Another Look at Provable Security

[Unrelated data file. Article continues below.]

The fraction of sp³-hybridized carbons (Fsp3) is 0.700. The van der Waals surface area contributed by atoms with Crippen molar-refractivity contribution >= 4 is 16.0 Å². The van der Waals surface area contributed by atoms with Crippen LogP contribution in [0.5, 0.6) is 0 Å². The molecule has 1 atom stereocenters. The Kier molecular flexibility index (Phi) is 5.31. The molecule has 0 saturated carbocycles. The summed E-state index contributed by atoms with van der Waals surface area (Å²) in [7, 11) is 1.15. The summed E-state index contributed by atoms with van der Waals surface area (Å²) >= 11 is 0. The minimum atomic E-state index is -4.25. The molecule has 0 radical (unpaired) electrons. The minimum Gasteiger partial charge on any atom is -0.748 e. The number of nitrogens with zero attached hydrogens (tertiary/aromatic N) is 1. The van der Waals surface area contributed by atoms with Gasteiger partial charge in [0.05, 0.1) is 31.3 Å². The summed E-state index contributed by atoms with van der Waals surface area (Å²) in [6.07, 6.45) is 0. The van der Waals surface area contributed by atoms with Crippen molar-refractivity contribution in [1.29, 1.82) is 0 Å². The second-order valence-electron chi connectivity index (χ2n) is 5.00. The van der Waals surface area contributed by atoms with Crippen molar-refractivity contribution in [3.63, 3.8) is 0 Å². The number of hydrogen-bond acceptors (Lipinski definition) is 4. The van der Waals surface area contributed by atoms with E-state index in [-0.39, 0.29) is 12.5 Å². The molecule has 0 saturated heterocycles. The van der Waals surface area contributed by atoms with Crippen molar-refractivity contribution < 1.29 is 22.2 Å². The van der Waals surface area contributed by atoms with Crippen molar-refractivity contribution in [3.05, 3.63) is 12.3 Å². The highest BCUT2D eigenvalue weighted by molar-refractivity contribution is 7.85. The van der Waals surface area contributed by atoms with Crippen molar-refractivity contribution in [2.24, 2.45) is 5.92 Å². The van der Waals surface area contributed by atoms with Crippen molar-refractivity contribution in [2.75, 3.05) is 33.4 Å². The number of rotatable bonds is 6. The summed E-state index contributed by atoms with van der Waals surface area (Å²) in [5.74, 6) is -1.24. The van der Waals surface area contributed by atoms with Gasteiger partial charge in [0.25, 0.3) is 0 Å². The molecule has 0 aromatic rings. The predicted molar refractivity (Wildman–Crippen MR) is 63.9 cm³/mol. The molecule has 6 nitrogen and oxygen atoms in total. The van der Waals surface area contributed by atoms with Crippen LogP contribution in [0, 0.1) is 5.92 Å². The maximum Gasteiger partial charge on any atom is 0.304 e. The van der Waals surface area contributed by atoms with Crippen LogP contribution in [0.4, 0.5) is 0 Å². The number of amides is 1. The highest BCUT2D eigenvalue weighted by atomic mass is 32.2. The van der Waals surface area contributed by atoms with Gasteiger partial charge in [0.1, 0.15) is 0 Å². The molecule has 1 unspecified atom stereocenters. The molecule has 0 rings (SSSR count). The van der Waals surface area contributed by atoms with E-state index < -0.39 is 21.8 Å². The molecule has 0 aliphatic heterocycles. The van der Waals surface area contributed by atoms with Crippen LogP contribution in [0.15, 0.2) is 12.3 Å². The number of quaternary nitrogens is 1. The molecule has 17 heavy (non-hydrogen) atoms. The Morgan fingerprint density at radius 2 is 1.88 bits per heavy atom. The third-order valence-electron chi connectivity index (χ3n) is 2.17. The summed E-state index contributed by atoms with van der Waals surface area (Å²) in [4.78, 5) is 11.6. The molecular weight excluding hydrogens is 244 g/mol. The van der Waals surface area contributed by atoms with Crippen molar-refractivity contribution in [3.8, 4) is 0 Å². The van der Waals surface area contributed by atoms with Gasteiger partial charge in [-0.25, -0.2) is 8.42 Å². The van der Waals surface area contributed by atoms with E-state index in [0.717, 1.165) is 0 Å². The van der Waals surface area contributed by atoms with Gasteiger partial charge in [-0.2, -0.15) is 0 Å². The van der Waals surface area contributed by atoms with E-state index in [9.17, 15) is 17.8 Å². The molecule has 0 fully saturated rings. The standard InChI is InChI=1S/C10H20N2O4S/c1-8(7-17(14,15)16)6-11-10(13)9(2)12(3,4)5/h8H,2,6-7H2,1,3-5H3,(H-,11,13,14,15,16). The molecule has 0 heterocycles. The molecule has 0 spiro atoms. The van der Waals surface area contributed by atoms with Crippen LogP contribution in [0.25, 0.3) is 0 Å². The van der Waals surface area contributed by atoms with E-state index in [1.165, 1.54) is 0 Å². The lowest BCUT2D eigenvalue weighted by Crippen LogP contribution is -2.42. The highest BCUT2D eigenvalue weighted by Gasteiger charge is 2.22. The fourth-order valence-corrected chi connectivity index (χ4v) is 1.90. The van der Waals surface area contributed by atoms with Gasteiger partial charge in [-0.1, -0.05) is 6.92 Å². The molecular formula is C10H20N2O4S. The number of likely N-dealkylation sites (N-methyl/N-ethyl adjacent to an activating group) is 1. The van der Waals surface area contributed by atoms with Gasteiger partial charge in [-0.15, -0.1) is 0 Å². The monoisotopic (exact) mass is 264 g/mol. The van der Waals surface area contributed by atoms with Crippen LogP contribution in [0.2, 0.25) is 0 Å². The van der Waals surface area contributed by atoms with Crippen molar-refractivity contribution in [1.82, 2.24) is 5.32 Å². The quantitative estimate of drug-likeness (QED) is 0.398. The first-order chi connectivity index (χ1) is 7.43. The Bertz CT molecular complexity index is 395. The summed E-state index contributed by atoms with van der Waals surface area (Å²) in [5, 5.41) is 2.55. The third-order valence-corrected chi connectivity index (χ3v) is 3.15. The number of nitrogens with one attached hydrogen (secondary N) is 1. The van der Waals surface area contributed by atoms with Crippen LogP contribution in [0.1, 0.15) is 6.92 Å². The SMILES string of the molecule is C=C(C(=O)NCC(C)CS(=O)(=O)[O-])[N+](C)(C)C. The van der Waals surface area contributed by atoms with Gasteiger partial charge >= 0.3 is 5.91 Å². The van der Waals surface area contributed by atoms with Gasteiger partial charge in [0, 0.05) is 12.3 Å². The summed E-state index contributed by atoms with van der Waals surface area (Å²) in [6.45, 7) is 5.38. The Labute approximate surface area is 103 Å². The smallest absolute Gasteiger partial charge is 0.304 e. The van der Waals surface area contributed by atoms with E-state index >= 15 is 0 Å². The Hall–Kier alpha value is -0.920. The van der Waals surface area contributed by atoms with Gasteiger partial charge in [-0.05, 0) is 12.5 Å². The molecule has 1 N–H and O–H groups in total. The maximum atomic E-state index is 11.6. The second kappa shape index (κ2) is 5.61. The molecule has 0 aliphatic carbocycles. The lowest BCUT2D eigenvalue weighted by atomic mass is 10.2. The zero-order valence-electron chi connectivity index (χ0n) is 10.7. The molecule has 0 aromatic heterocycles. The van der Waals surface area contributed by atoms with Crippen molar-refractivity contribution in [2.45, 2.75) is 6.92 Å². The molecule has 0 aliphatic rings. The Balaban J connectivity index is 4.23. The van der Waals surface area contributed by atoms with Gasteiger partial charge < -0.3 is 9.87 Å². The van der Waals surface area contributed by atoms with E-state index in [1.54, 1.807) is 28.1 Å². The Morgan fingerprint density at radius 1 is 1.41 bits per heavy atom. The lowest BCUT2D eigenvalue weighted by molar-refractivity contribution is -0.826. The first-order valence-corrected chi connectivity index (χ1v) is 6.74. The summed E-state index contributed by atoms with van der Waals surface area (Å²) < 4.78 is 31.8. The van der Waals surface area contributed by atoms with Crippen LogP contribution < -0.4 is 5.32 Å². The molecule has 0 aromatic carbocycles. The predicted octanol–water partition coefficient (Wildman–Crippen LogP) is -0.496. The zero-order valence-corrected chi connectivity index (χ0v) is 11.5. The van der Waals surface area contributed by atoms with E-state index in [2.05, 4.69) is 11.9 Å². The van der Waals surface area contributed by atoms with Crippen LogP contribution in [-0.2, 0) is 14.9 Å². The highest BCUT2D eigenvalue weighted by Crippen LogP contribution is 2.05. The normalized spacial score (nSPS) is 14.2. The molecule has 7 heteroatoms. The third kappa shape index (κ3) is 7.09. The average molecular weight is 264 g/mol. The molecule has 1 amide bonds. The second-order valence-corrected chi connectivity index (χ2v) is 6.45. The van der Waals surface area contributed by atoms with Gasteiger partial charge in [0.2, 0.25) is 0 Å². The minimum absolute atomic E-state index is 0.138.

Many cryptographers believe that the only way to have confidence in the security of a cryptographic protocol is to have a mathematically rigorous proof that the protocol meets its stated goals under certain assumptions. However, it is often difficult to assess what such proofs really mean in practice especially if the proof is non-tight, the underlying assumptions are contrived, or the security definition is in the single-user setting. We will present some examples that illustrate this difficulty and highlight the important role that old-fashioned cryptanalysis and sound engineering practices continue to play in establishing and maintaining confidence in the security of a cryptographic protocol.
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